How did you come to photography, and what drew you to the documentary form?
My father was a darkroom technician for an advertising agency, and he built me a darkroom when I was sixteen. I started taking courses at The Market Photo Workshop and became hooked with it. The way it allowed me to talk to strangers, walk the streets searching for photographic moments, learning about light, learning about approach. I was transfixed by the darkroom, watching the images appear in the developer chemical. We had a lot of photography books in our house: Paul Weinberg, Cedric Nunn, Jodi Bieber, Guy Tillim, Peter Mackenzie, Bob Gosani and also the work of Obie Oberholzer, Dan Eldon and Mirella Riccardi was inspiring to me. I would sit for hours looking at images, as well as our family photo albums. I loved the way a photograph would recreate or shape a memory.

What is the photography community in South Africa like?
There are so many incredible shooters, so many stories, so many styles. Documentary or photojournalism has a strong tradition. I am from Johannesburg but live in Cape Town and at times it does feel like the photography community down here is more focused on the commercial side and fashion, those type of things. With Facebook the community extends beyond borders previously defined by distance and geography.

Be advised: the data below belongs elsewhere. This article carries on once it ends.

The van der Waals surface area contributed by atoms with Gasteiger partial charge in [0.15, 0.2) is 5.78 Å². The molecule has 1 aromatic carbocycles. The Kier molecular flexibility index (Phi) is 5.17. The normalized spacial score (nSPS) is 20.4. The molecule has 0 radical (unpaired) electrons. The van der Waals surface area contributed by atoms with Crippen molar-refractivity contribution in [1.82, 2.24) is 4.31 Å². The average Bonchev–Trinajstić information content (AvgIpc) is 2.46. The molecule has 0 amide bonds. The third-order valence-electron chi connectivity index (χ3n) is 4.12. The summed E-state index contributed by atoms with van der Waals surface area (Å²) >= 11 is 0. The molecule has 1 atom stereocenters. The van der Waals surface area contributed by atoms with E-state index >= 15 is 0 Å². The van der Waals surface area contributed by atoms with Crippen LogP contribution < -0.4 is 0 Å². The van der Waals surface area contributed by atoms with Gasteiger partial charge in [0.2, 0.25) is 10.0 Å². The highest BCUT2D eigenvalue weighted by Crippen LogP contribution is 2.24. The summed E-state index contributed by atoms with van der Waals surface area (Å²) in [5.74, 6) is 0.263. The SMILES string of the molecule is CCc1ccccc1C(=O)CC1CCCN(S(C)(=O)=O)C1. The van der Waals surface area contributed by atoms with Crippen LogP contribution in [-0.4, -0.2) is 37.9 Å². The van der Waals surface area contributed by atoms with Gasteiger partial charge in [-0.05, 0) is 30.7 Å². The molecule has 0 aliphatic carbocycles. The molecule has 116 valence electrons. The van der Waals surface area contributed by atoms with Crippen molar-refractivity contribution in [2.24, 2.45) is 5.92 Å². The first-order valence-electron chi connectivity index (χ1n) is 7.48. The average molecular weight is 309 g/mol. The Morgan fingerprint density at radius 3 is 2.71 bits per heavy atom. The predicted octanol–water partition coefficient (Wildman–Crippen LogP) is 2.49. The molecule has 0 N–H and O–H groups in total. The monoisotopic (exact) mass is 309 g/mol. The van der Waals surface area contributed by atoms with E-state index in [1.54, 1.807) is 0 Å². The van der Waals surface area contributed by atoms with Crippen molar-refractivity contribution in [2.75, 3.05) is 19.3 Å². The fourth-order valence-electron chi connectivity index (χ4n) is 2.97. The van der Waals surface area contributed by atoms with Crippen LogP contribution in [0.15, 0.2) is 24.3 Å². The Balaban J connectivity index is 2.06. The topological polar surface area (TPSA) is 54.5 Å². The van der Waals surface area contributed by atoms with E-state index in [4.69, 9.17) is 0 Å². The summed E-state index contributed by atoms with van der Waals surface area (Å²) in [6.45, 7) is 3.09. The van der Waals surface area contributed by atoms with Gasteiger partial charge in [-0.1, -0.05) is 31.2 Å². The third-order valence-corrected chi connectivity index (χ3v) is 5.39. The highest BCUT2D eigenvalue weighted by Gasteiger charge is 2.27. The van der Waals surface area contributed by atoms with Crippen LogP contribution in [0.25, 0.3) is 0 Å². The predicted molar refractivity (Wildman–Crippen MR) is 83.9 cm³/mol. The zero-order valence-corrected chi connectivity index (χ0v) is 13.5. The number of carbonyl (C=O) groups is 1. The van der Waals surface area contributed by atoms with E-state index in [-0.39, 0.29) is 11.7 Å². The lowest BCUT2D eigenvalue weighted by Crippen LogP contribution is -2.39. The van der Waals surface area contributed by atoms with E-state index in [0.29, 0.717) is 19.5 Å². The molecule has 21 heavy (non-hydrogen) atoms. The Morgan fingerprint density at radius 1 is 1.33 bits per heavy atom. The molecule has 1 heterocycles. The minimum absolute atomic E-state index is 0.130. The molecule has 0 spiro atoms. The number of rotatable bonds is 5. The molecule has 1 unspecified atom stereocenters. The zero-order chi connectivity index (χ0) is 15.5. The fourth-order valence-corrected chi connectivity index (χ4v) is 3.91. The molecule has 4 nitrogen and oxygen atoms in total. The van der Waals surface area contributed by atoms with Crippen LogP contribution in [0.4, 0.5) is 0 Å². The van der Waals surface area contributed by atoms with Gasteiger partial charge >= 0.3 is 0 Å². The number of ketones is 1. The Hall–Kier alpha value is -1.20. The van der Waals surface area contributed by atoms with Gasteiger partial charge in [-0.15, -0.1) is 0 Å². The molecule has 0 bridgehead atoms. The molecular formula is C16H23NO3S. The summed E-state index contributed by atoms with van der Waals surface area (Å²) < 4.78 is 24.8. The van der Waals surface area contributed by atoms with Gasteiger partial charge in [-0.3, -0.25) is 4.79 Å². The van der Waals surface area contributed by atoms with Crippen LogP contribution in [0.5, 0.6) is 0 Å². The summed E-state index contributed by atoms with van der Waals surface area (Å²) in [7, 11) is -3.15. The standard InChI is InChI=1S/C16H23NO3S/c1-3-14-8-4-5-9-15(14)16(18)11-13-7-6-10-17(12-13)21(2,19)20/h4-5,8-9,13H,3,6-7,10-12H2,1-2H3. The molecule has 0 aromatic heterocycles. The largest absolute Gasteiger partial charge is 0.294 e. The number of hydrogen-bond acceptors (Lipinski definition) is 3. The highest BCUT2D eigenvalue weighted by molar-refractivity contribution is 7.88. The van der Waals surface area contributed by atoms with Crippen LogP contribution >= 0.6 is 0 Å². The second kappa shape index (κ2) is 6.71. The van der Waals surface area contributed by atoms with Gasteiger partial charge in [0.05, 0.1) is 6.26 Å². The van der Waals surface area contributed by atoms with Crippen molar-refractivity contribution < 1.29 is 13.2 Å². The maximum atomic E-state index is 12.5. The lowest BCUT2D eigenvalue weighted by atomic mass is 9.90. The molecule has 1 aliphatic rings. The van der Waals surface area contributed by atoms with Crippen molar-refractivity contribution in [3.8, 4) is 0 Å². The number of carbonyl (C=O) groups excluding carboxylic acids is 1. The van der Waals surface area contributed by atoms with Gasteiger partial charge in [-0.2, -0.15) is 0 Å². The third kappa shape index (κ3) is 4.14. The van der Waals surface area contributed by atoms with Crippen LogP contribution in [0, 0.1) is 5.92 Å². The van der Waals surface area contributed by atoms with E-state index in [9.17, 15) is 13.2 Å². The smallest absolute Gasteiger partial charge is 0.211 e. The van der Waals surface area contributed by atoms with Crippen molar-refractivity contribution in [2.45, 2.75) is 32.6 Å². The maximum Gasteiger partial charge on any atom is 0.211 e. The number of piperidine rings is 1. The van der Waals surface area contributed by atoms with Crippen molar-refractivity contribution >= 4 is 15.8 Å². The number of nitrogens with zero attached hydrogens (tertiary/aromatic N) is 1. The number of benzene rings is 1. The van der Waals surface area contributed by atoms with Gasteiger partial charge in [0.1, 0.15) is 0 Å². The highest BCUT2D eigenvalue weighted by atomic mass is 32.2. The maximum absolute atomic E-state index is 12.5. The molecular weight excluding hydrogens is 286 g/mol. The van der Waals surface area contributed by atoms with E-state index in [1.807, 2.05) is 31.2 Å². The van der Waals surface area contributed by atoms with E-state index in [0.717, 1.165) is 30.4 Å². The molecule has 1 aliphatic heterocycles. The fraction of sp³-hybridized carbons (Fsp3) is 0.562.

You won the Gisele Wulfsohn Mentorship – how important are schemes like that for budding photojournalists?
I would not have been able to complete Soft Walls without the support of the Gisele Wulfsohn mentorship and the crit sessions held at The market Photo Workshop with amongst others, Jodi Bieber, Jonathan Torgovonik, Buyaphi Mdlele, Andrew Tshabangu, Thenji Nkosi and Dorothee Kreutzfeld. The grant allowed me time to do this project, and motivated me to continue it, I also learnt so much from showing my work to other people, and the curation process was something I had never experienced before – reading images in relation to a gallery space was confusing and eye opening, I do not think photographers would be able to do a lot of important work that is being done out there without continued support.